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I have a set of 100 numbers (from 1 to 100), from which a selector randomly picks numbers. What is the probability, that the selector will pick numbers under 95 (equal or less) three times consecutive?

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    $\begingroup$ What is the chance the first number is under $95$? Do you count $95?$ Then use the multiplication principle to find the chance for all three. You have told us the draws are independent. $\endgroup$ – Ross Millikan Dec 31 '18 at 17:05
  • $\begingroup$ I do count 95, so it's equal or less than 95. $\endgroup$ – Ruham Dec 31 '18 at 17:06
  • $\begingroup$ Once a number is picked, does it remain available to be picked again? Or is it like removing cards from a deck? Also, what do you mean by "consequentially"? Do you mean consecutive (three in a row)? $\endgroup$ – timtfj Dec 31 '18 at 23:47
  • $\begingroup$ It does remain in the batch, yes, consecutive draws of numbers from 1 to 100 equal or less than 95. $\endgroup$ – Ruham Jan 1 '19 at 8:45
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I assume the obvious that the selector picks numbers with equal probability (or chances); also that it leaves those numbers there for the next pick. You essentially want it to pick one of the first 95 out of the 100 numbers. This gives you the selector's chances for one pick. Then you want it to do it 3 times in a row.

Maybe you know a similar example you can use: if you throw a coin and you know the probability of getting heads once, what is the probability of getting heads twice? This is easy to compute because you can count all the possible events for 2 throws. Think about 3 throws. You'll see how the probability for 1 pick gives the probability of 3 independent picks.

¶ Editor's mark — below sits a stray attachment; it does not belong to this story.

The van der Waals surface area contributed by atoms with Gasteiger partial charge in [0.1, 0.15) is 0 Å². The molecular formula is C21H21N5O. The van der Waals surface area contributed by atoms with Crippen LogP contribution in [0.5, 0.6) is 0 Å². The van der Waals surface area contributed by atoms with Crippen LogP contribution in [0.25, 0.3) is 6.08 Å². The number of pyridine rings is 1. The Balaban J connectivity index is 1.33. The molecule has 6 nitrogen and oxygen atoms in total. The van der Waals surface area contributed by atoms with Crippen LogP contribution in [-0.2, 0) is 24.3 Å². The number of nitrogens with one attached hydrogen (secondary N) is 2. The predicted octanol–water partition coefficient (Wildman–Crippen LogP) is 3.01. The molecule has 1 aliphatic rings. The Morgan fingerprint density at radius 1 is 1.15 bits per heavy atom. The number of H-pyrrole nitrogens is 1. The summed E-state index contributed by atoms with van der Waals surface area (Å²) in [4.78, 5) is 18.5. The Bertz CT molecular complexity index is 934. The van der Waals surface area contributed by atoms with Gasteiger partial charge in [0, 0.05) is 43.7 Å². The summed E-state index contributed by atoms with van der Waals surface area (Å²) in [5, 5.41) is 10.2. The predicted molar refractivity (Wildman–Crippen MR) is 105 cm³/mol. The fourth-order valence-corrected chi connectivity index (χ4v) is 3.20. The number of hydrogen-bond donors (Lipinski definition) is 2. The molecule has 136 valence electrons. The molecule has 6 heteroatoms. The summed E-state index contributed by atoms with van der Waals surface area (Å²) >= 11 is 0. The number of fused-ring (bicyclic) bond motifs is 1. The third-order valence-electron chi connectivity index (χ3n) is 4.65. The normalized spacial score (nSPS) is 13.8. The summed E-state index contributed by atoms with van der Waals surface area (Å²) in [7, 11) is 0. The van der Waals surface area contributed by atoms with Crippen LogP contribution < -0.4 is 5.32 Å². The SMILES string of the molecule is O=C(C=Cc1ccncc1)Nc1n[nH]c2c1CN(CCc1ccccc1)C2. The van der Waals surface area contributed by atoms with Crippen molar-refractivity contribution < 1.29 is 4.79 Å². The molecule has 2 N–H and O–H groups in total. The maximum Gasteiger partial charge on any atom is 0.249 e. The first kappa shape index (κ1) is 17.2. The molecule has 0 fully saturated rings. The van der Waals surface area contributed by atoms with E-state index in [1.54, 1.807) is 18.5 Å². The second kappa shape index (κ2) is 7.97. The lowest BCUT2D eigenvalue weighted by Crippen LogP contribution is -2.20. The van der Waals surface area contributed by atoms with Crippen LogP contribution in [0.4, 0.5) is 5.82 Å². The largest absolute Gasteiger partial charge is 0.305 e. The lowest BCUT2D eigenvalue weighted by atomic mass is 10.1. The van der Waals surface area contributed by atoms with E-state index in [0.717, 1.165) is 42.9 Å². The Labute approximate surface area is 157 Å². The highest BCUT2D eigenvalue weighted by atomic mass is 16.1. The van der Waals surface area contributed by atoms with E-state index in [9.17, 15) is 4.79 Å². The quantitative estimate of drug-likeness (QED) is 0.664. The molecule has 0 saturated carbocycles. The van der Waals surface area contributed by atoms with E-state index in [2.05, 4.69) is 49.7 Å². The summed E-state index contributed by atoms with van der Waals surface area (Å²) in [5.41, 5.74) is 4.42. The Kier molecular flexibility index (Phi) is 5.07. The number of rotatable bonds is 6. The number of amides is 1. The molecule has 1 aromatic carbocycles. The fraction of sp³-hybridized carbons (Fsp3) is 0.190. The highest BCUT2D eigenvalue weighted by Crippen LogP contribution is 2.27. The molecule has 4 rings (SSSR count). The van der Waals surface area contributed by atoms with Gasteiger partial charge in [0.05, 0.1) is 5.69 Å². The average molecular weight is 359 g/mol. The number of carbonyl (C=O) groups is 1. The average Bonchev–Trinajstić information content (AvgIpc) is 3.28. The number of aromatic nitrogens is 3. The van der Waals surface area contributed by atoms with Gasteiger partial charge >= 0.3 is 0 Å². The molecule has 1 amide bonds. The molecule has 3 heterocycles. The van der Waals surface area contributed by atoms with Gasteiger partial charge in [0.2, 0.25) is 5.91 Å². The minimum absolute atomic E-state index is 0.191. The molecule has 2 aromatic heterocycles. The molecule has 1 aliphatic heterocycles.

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  • $\begingroup$ Thanks, but I don't think this works with heads/tails. In that case, the probability of three draws is 1/8, but in my case, I have to take into account the chance of drawing a number less than the given. So if once it's 95%, I can't calculate what is the overall probability of three consequential 95% chance draws. $\endgroup$ – Ruham Dec 31 '18 at 17:38
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    $\begingroup$ Flip a coin. Probability of 1 draw is 1/2, for 2 draws is 1/4, for 3 draws 1/8, 4 draws at 1/16 etc. These derive from the initial 1 draw probability of 1/2. Now you have to hit one of those 95 numbers. Probability for one pick is 95/100. What about 2 or 3 picks? :) It should be the same situation in terms of probability. $\endgroup$ – Ferred Dec 31 '18 at 21:09
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    $\begingroup$ I guess than it would be 95/100 * 95/100 * 95/100 $\endgroup$ – Ruham Jan 1 '19 at 8:49
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    $\begingroup$ @Ruham Yup, that's right $\endgroup$ – Sauhard Sharma Jan 1 '19 at 9:38

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